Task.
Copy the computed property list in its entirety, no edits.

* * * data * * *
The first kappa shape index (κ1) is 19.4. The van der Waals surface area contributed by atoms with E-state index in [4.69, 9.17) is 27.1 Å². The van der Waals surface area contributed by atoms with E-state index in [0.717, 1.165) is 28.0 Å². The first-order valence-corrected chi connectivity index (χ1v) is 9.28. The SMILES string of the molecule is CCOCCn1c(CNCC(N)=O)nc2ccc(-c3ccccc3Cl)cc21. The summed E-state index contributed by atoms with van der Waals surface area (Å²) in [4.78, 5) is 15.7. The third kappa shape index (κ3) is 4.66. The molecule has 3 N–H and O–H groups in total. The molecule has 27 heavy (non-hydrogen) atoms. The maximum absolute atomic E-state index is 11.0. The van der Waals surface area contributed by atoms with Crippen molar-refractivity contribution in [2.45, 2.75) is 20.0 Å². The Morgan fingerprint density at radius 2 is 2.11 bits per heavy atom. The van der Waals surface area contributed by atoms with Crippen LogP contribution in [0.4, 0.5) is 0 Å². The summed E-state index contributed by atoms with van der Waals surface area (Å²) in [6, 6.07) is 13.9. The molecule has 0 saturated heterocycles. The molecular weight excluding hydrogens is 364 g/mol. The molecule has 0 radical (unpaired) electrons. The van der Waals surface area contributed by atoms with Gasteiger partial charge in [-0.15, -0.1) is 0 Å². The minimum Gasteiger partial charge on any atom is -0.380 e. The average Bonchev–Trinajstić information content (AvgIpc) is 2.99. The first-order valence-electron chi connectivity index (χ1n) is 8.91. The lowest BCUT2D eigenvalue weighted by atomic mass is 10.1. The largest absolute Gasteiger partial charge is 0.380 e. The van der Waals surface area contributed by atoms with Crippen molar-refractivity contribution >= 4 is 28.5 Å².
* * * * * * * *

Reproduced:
The first kappa shape index (κ1) is 19.4. The van der Waals surface area contributed by atoms with E-state index in [4.69, 9.17) is 27.1 Å². The van der Waals surface area contributed by atoms with E-state index in [0.717, 1.165) is 28.0 Å². The first-order valence-corrected chi connectivity index (χ1v) is 9.28. The SMILES string of the molecule is CCOCCn1c(CNCC(N)=O)nc2ccc(-c3ccccc3Cl)cc21. The summed E-state index contributed by atoms with van der Waals surface area (Å²) in [4.78, 5) is 15.7. The third kappa shape index (κ3) is 4.66. The molecule has 3 N–H and O–H groups in total. The molecule has 27 heavy (non-hydrogen) atoms. The maximum absolute atomic E-state index is 11.0. The van der Waals surface area contributed by atoms with Crippen molar-refractivity contribution in [2.45, 2.75) is 20.0 Å². The Morgan fingerprint density at radius 2 is 2.11 bits per heavy atom. The van der Waals surface area contributed by atoms with Crippen LogP contribution in [0.4, 0.5) is 0 Å². The summed E-state index contributed by atoms with van der Waals surface area (Å²) in [6, 6.07) is 13.9. The molecule has 0 saturated heterocycles. The molecular weight excluding hydrogens is 364 g/mol. The molecule has 0 radical (unpaired) electrons. The van der Waals surface area contributed by atoms with Gasteiger partial charge in [-0.15, -0.1) is 0 Å². The minimum Gasteiger partial charge on any atom is -0.380 e. The average Bonchev–Trinajstić information content (AvgIpc) is 2.99. The first-order valence-electron chi connectivity index (χ1n) is 8.91. The lowest BCUT2D eigenvalue weighted by atomic mass is 10.1. The largest absolute Gasteiger partial charge is 0.380 e. The van der Waals surface area contributed by atoms with Crippen molar-refractivity contribution >= 4 is 28.5 Å².